Misuse of Money Bills in India
- 27 Apr 2019
- 14 min read
(This editorial is based on the article 'Trickeries of the money bill' which appeared in 'The Hindu' on 11thApril, 2019. The article talks about ambiguities affecting various types of bills and tries to analyse the constitutional provisions related to money bill.)
The Constitution is not only an embodiment of charter of rights but also a foundation for republican governance. It establishes provisions which give clearer idea of the type of polity our nation aspires to setup.
However the Constitution’s tricky nature has been a source of antipathy to many. It has been called too long, too rigid and its tricky legal language leaves enough loopholes which hampers in smooth functioning of various organs of government.
Finance Act, 2017 is one such act which not only undermined the provisions of separation of power which is an essential feature of Indian polity but it also creates a sense of totalitarianism where one stream of authority becomes powerful enough to sweep away everything else in the time of a flood.
The Case in Point
Ordinarily, the Finance Act is enacted at the beginning of every accounting year to give effect to the government’s fiscal policies. In 2017, however, the state wielded the statute in an arbitrary manner. While it set the fiscal agenda for the year ahead, it also changed the existing regime governing the working of 26 different judicial bodies such as National Green Tribunal, National Company Law Appellate Tribunal, Income Tax Appellate Tribunal etc.
Until recently, each of these panels was governed by a separate statute, and those laws individually contained a set of principles providing for, among other things, the criteria employed to select and remove members to and from these bodies, and for salaries, allowances and other such service conditions of the members.
The Finance Act not only abolished some of the tribunals but also altogether repealed the standards provided in the different statutes which governed their functioning and divested this power to the executives.
What is Finance Act?
Finance Bill is a secret bill introduced every year in Lok Sabha (Lower chamber of the Parliament) immediately after the presentation of the Union Budget, to give effect to the financial proposals of the Government of India for the immediately following financial year.
It is presented at the time of presentation of the Annual Financial Statement before Parliament, in fulfillment of the requirement of Article 110 (1)(a) of the Constitution, detailing the imposition, abolition, remission, alteration or regulation of taxes proposed in the Budget.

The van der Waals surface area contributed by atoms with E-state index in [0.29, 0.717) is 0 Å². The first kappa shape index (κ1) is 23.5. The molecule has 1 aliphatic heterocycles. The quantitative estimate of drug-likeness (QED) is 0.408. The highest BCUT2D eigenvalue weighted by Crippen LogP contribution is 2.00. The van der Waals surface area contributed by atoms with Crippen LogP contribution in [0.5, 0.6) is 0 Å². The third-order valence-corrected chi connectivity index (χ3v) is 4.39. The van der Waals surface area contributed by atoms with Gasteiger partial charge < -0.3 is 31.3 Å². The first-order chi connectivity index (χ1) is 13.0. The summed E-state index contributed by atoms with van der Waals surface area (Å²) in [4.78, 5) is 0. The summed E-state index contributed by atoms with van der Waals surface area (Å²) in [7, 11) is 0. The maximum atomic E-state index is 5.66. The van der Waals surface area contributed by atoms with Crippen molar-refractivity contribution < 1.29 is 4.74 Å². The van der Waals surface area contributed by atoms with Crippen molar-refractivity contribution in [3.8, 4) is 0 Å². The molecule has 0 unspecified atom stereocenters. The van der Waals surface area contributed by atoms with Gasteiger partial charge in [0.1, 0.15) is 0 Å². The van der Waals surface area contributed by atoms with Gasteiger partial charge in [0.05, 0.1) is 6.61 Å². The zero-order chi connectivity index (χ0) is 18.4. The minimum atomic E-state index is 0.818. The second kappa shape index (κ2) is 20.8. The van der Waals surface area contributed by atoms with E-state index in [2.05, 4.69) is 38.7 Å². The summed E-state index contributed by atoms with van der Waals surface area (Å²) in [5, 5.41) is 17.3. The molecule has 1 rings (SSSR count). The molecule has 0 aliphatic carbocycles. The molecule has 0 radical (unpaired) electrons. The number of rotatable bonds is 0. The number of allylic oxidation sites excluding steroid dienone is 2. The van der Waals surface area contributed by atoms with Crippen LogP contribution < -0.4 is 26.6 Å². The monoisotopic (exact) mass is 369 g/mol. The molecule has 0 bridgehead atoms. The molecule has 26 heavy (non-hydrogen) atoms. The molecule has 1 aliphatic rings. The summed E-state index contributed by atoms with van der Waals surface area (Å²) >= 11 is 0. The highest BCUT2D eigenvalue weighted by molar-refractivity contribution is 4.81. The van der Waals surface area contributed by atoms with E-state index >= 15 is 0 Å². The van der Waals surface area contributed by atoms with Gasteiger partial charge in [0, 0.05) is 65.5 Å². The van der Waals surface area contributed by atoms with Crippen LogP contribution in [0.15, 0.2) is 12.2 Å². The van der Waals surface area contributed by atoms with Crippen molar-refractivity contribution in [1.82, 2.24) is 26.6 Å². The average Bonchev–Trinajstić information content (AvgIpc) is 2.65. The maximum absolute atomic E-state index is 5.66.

A Finance Bill is a Money Bill but not all money bills are Finance Bills
There are four types of Bills, namely:-
- Constitution Amendment Bills: These are Bills which seek to amend the Constitution.
- Money Bills: A Bill is said to be a Money Bill if it only contains provisions related to taxation, borrowing of money by the government, expenditure from or receipt to the Consolidated Fund of India. Bills that only contain provisions that are incidental to these matters would also be regarded as Money Bills.
- Financial Bills: A Bill that contains some provisions related to taxation and expenditure, and additionally contains provisions related to any other matter is called a Financial Bill. Therefore, if a Bill merely involves expenditure by the government, and addresses other issues, it will be a financial bill.
- Ordinary Bills: All other Bills are called ordinary bills.
How are these bills passed?
- Constitution Amendment Bills: A Constitution Amendment Bill must be passed by both Houses of Parliament. It would require a simple majority of the total membership of that House, and a two thirds majority of all members present and voting. Further, if the Bill relates to matters like the election of the President and Governor, executive and legislative powers of the centre and states, the judiciary, etc., it must be ratified by at least half of the state legislatures.
- Money Bills: A Money Bill may only be introduced in Lok Sabha, on the recommendation of the President. It must be passed in Lok Sabha by a simple majority of all members present and voting. Following this, it may be sent to the Rajya Sabha for its recommendations, which Lok Sabha may reject if it chooses to. If such recommendations are not given within 14 days, it will deem to be passed by Parliament.
- Financial Bills: A Financial Bill may only be introduced in Lok Sabha, on the recommendation of the President. The Bill must be passed by both Houses of Parliament, after the President has recommended that it be taken up for consideration in each House.
- Ordinary Bills: An Ordinary Bill may be introduced in either House of Parliament. It must be passed by both Houses by a simple majority of all members present and voting.
Finance Bill Vs Financial Bill
Finance Bill is different from a “Financial Bill” which is defined under article 117(1) of the Constitution. Money bills including Finance Bills are a subset of “Financial Bills”.